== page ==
Tipping In The Air
A New Surcharge?
By Bob & Sandy Nesoff
Not all that many years ago there was a small, independent airline called “KIWI.” It was employee owned, low fares and only about two aircraft. Its basic route was between Newark and Atlanta, later expanding to a number of other cities and purchasing new aircraft.
KIWI was founded in 1992 (and folded in 1999) by former Eastern Airline personnel and pilots and offered fairly inexpensive flights, more comfortable seating and decent meals. But the bubble was about to burst.
Booked on a flight from Newark to Atlanta to meet a someone in Atlanta for a magazine feature, we arrived at the airport with more than sufficient time for departure. As it turned out it was way more than enough time. For reasons that were never explained to the waiting passengers the flight was nearly seven hours late in departing. Several frantic phone calls to the interviewee took place to let him know we would (hopefully) be there in daylight.
In the air the staff was almost professional. One flight attendant decided to sit down by us and go into a litany of problems with the airline. She commented “What did you expect?” when the delayed takeoff was mentioned. That comment took us a bit aback.
She finally rose and walked to another passenger to deliver a snack. He thanked her and, somewhat surreptitiously slipped a few dollars into her hand, smiling and thanking her. She stuffed the money into her pocket and nodded a “thank you” to the passenger.
To say that we were shocked would be to put it mildly. We’ve flown major and minor airlines in the Caribbean, Africa, Europe, China, the South Pacific and more. Not once did we ever see a gratuity offered to a flight attendant…much less observe a flight attendant taking the tip.
On the return flight, also delayed by nearly seven hours because there was only one aircraft flying that route back and forth, we saw a different cabin crew. This crew didn’t hold back, bad-mouthing the airline and airing all of its deficiencies. Again the flight attendants were offered gratuities and they accepted.
The interesting thing here is that the employees were all shareholders in the line and when it finally went down, their investment went with it. They came from Pan Am and Eastern, both airlines then remembered only in history. Now they were able to as KIWI to that list and they were unemployed again.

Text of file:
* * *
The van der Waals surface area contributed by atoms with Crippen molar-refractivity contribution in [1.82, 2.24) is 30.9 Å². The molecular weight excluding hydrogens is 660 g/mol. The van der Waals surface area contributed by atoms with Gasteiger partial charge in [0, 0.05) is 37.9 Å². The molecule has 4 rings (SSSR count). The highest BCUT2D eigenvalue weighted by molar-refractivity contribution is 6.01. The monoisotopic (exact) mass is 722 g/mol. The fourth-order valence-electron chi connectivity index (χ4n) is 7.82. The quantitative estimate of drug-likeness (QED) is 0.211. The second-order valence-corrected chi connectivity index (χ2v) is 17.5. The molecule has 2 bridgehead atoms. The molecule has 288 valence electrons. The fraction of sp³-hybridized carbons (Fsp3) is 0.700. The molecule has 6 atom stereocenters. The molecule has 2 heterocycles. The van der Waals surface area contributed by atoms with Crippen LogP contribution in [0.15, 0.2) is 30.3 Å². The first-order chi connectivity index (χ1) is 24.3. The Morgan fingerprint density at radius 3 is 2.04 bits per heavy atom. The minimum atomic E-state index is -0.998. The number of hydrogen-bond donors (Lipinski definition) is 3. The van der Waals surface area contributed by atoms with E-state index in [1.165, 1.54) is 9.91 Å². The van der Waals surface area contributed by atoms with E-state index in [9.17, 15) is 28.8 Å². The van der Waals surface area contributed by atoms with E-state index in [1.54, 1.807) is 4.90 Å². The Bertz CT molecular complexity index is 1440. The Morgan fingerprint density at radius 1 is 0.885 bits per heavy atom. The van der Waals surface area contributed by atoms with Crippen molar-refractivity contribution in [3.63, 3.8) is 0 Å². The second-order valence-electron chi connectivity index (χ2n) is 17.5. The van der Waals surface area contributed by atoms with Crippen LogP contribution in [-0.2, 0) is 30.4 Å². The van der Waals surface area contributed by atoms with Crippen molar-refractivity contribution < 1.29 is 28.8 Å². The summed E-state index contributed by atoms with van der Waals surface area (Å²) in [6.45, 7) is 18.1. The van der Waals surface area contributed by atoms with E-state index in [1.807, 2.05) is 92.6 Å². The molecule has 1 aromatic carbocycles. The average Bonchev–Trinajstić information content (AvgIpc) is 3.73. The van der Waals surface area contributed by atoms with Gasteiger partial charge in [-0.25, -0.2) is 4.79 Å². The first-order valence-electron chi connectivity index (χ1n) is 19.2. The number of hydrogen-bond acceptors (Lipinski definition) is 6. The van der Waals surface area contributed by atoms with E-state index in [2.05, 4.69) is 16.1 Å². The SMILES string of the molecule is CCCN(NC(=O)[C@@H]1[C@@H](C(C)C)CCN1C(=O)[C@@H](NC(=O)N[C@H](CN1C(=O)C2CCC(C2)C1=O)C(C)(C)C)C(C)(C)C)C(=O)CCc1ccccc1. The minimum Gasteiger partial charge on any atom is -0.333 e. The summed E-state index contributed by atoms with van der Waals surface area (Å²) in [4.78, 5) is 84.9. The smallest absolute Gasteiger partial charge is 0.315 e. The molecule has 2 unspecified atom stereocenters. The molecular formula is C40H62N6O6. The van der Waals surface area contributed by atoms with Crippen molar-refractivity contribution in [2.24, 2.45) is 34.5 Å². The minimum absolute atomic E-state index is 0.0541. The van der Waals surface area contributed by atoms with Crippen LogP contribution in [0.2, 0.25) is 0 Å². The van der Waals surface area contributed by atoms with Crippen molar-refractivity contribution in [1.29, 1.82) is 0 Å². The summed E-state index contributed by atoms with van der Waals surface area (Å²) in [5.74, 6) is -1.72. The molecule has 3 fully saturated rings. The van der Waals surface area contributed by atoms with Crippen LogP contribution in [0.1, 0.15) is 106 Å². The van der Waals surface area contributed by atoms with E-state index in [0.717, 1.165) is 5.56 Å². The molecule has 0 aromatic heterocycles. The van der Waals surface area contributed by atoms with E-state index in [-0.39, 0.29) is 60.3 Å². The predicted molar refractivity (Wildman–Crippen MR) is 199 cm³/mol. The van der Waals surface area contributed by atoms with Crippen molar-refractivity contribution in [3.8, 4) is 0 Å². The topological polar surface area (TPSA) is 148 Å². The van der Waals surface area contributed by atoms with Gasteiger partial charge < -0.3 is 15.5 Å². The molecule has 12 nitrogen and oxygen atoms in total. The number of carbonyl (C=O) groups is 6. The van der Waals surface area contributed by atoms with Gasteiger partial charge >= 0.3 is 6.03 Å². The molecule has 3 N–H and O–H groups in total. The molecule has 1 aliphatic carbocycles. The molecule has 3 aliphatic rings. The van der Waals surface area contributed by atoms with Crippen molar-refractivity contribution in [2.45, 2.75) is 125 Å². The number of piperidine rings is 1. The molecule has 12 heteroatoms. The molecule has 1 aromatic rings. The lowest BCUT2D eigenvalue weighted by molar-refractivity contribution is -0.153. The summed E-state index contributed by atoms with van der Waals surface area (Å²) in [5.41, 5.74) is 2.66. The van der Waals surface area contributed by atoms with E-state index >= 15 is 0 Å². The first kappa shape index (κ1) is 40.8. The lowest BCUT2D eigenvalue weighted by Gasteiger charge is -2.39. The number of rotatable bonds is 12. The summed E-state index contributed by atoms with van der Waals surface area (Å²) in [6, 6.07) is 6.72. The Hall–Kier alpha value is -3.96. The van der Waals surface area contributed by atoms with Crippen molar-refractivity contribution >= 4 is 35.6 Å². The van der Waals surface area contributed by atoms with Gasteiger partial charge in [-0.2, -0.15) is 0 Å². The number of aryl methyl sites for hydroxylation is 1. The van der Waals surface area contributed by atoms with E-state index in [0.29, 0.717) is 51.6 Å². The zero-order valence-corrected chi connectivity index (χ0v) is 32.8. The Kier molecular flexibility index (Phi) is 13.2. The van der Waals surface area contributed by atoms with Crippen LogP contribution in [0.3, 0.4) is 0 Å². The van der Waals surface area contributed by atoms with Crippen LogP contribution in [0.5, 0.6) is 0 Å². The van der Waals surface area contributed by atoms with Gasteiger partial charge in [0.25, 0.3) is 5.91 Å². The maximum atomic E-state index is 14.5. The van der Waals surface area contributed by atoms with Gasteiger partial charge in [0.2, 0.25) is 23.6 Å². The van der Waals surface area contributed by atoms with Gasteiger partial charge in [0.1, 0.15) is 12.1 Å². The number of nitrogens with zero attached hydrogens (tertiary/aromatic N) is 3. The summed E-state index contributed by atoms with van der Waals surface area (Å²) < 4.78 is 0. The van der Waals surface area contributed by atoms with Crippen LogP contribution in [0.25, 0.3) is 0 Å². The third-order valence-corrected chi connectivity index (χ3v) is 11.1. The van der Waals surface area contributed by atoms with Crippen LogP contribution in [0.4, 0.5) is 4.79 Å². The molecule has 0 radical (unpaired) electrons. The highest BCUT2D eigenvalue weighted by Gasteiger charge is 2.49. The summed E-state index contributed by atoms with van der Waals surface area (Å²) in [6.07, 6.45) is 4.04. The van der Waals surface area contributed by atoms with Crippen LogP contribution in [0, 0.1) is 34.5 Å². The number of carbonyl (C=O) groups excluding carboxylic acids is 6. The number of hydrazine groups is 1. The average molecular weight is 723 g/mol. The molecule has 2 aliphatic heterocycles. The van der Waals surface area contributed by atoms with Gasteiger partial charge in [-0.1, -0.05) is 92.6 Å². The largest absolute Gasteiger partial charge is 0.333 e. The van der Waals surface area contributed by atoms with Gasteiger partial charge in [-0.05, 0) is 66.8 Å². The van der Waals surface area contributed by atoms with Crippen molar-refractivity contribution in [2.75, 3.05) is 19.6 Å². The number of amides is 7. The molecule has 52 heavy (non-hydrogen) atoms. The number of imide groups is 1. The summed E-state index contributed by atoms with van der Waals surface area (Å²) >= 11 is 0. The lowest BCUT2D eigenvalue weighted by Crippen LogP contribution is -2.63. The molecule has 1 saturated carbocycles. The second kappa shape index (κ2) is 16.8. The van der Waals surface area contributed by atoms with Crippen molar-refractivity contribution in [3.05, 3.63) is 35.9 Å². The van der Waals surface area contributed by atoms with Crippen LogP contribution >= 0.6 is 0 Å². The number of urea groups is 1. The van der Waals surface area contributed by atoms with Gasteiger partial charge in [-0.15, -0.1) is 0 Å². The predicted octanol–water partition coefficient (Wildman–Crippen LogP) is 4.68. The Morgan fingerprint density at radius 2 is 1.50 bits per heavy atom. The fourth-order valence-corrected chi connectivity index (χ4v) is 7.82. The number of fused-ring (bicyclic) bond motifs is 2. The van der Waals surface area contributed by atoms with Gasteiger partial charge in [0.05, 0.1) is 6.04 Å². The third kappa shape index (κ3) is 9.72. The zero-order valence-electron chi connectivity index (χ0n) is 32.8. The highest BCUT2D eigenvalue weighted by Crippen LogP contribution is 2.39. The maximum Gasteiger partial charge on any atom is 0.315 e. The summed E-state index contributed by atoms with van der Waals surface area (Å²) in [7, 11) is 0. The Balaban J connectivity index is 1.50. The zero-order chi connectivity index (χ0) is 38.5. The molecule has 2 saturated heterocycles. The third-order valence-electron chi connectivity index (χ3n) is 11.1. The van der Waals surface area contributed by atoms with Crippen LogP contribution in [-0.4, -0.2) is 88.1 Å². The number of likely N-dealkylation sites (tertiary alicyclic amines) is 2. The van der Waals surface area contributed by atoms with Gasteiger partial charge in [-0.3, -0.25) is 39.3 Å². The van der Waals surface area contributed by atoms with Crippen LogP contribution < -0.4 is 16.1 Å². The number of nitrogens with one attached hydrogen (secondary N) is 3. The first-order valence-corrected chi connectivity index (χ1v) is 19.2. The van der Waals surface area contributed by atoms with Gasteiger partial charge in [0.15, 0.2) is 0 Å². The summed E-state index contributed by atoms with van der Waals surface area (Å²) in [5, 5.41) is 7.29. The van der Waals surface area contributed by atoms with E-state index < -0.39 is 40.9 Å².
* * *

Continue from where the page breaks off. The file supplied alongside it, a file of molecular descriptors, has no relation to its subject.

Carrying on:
Now this is a long way around to today’s subject. Should you tip flight attendants?
The answer is “Maybe?”
The fact of the matter is that most airlines grossly underpay their flight attendants. While pilots make exceptional salaries, the men and women who walk the aisles delivering coffee. Drinks, snacks and on longer flights, meals, are on the lower end of the pay scale.
All too often passengers regard them as little more than airborne waiters and waitresses, the fact of the matter is that they are highly trained individuals. You would want them assisting you in the event of an emergency, a crash or if there is a medical situation while at 38,000 feet over the Atlantic Ocean.
But you don’t tip cops, doctors and nurses.
Frontier Airlines is an anomaly when it comes to tipping. None of the major domestic or international airlines condones tipping. Many of them simply look the other way when it happens, but they do not encourage it and, to be truthful, in the decades of flying that we have done, we’ve never seen it happen.
Frontier flight attendants originally were require to share their tips much the same as staff in a diner or pizzeria are required to do. The budget airline is one of those that charges for soda, snacks and virtually everything but the air you breathe…and that may be coming soon.
Until just a few years back Frontier offered passengers to option of leaving a gratuity when they paid for snacks or food by signing a tablet and swiping a credit card. As of today Frontier is the only American-based airline giving passengers the option to tip. But the downside for slight attendants was that they had to pool all the tips: again just like a diner or pizzeria.
As of this January, Frontier, in its munificence, no longer requires crews to share. Much like the KIWI flight attendant Frontier’s staff can simply pocket whatever they receive. If the tip is added to the tablet, I t will be credited to the particular attendant.
While Frontier says it is entirely up to the passenger as to whether or not a tip should be given, there is a psychological pressure to do so when there is a slot for it on the tablet. That’s like the bill at the aforementioned diner/pizzeria that has a line with “suggested tip” at the bottom of the bill.
We can just picture the expansion of this practice.
“You want something more than a bag of peanuts? OK, sign the gratuity line or I may just spill your cup of coffee in your lap.”